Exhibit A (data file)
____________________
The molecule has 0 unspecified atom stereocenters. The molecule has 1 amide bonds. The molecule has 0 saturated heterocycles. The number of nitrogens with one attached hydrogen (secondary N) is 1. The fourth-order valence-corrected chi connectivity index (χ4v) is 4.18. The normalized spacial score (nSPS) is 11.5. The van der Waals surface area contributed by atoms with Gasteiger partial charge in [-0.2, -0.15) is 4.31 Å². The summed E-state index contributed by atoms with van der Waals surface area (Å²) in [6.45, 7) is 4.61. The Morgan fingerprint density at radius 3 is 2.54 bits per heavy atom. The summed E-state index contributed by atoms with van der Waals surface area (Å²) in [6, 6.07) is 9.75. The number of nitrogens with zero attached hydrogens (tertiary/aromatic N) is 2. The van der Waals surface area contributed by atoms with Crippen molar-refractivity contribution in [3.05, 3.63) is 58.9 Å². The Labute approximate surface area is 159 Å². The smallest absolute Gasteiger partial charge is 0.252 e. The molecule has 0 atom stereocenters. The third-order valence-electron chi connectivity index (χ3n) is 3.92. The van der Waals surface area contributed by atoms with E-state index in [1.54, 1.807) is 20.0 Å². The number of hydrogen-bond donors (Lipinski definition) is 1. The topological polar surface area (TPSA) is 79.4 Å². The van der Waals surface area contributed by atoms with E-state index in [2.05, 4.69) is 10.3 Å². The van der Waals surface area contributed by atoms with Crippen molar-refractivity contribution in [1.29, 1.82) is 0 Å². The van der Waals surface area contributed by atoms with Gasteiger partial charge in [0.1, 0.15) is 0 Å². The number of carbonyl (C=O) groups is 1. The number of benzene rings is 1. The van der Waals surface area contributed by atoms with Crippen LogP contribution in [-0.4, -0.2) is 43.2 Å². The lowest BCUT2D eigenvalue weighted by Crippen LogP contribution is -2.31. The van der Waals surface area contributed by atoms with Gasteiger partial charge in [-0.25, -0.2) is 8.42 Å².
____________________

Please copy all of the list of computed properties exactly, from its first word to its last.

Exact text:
The molecule has 0 unspecified atom stereocenters. The molecule has 1 amide bonds. The molecule has 0 saturated heterocycles. The number of nitrogens with one attached hydrogen (secondary N) is 1. The fourth-order valence-corrected chi connectivity index (χ4v) is 4.18. The normalized spacial score (nSPS) is 11.5. The van der Waals surface area contributed by atoms with Gasteiger partial charge in [-0.2, -0.15) is 4.31 Å². The summed E-state index contributed by atoms with van der Waals surface area (Å²) in [6.45, 7) is 4.61. The Morgan fingerprint density at radius 3 is 2.54 bits per heavy atom. The summed E-state index contributed by atoms with van der Waals surface area (Å²) in [6, 6.07) is 9.75. The number of nitrogens with zero attached hydrogens (tertiary/aromatic N) is 2. The van der Waals surface area contributed by atoms with Crippen molar-refractivity contribution in [3.05, 3.63) is 58.9 Å². The Labute approximate surface area is 159 Å². The smallest absolute Gasteiger partial charge is 0.252 e. The molecule has 0 atom stereocenters. The third-order valence-electron chi connectivity index (χ3n) is 3.92. The van der Waals surface area contributed by atoms with E-state index in [1.54, 1.807) is 20.0 Å². The number of hydrogen-bond donors (Lipinski definition) is 1. The topological polar surface area (TPSA) is 79.4 Å². The van der Waals surface area contributed by atoms with E-state index in [2.05, 4.69) is 10.3 Å². The van der Waals surface area contributed by atoms with Crippen molar-refractivity contribution in [1.29, 1.82) is 0 Å². The van der Waals surface area contributed by atoms with Gasteiger partial charge in [0.1, 0.15) is 0 Å². The number of carbonyl (C=O) groups is 1. The number of benzene rings is 1. The van der Waals surface area contributed by atoms with Crippen LogP contribution in [-0.4, -0.2) is 43.2 Å². The lowest BCUT2D eigenvalue weighted by Crippen LogP contribution is -2.31. The van der Waals surface area contributed by atoms with Gasteiger partial charge in [-0.25, -0.2) is 8.42 Å².